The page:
March 1994
Volume 35, Issue 3
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Articles  |   March 1994
Osmoregulatory alterations in myo-inositol uptake by bovine lens epithelial cells. Part 1: A hypertonicity-induced protein enhances myo-inositol transport.
Author Affiliations
  • P R Cammarata
    Department of Anatomy and Cell Biology, University of North Texas Health Science Center at Fort Worth/North Texas Eye Research Institute 76107.
  • H Q Chen
    Department of Anatomy and Cell Biology, University of North Texas Health Science Center at Fort Worth/North Texas Eye Research Institute 76107.
Investigative Ophthalmology & Visual Science March 1994, Vol.35, 1223-1235. doi:
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      P R Cammarata, H Q Chen; Osmoregulatory alterations in myo-inositol uptake by bovine lens epithelial cells. Part 1: A hypertonicity-induced protein enhances myo-inositol transport.. Invest. Ophthalmol. Vis. Sci. 1994;35(3):1223-1235.

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      © ARVO (1962-2015); The Authors (2016-present)

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Abstract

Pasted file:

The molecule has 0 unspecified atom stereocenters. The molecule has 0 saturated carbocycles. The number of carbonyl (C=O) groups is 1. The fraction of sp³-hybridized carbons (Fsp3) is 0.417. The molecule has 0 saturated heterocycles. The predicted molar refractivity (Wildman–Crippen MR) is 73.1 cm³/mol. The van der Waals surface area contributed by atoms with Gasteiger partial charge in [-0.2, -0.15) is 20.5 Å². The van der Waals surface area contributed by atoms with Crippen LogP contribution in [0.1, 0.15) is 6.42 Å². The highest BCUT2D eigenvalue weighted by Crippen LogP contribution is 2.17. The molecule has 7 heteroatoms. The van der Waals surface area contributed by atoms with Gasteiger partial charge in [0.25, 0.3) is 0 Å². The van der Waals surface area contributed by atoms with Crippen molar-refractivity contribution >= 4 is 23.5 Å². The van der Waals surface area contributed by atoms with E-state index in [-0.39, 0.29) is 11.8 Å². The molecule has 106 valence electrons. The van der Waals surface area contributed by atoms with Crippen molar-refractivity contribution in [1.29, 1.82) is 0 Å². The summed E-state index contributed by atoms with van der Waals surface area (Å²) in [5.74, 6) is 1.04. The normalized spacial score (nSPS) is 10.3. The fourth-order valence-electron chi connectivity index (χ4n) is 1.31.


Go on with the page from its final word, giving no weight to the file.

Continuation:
PURPOSE: The nature of the association between attenuated myo-inositol-concentrating capability, intracellular polyol accumulation, and hypertonicity-enhanced myo-inositol uptake was investigated in cultured bovine lens epithelial cells (BLECs) exposed to high ambient galactose. METHODS: The kinetic characteristics of myo-inositol accumulation based on the measurement of in vitro myo-[3H]inositol (3H-MI) uptake was determined with cultured BLECs incubated in either high ambient galactose or galactose-free, physiological medium under experimental conditions that included both aldose reductase inhibition and elevation of extracellular osmotonicity. RESULTS: The uptake of 3H-MI was lowered after chronic (20 hour) preincubation of cultured BLECs in 40 mmol/l galactose (i.e., conditions that would favor galactitol synthesis) compared with control cells in galactose-free, physiological medium. Acute exposure (3 hours) of cultured BLECs to a range of 10 to 40 mmol/l galactitol or 5.5 to 44 mmol/l galactose plus the aldose reductase inhibitor (ARI), sorbinil, established by Dixon plot that galactitol, but not galactose, inhibited both the high- and the low-affinity MI transport sites. MI uptake was markedly stimulated in cultured BLECs exposed to galactose-free, hyperosmotic medium by the addition of extracellular raffinose, mannitol, or sorbitol for 20 hours. The enhanced uptake involved increase in the maximal velocity without significant change in Km of both the high- and low-affinity MI transport sites, as indicated by Lineweaver-Burk analysis. However, a similar coadministration of 150 mmol/l sorbitol to the 40 mmol/l galactose (Gal) medium significantly increased, but failed to normalize, the MI uptake relative to that observed with galactose-free, physiological medium. The combined administration of 150 mmol/l sorbitol and the ARI, zopolrestat, to Gal significantly exceeded the MI uptake observed with physiological medium. Exposure of BLECs to cycloheximide for 20 hours did not affect MI uptake in cells maintained in 40 mmol/l galactose but inhibited the otherwise enhanced MI uptake in cells maintained in Gal plus 150 mmol/l sorbitol and zopolrestat in the omission versus the inclusion of cycloheximide. CONCLUSIONS: These results suggest that bovine lens epithelial cells respond to hypertonic stress by elevating myo-inositol transport activity. The increase in MI uptake is due to an increase in the number (or, possibly, a change in the transporter turnover rate) of high- and low-affinity, sodium-dependent MI transporters expressed as a result of the osmotic shock stemming from exposure to hypertonic medium.

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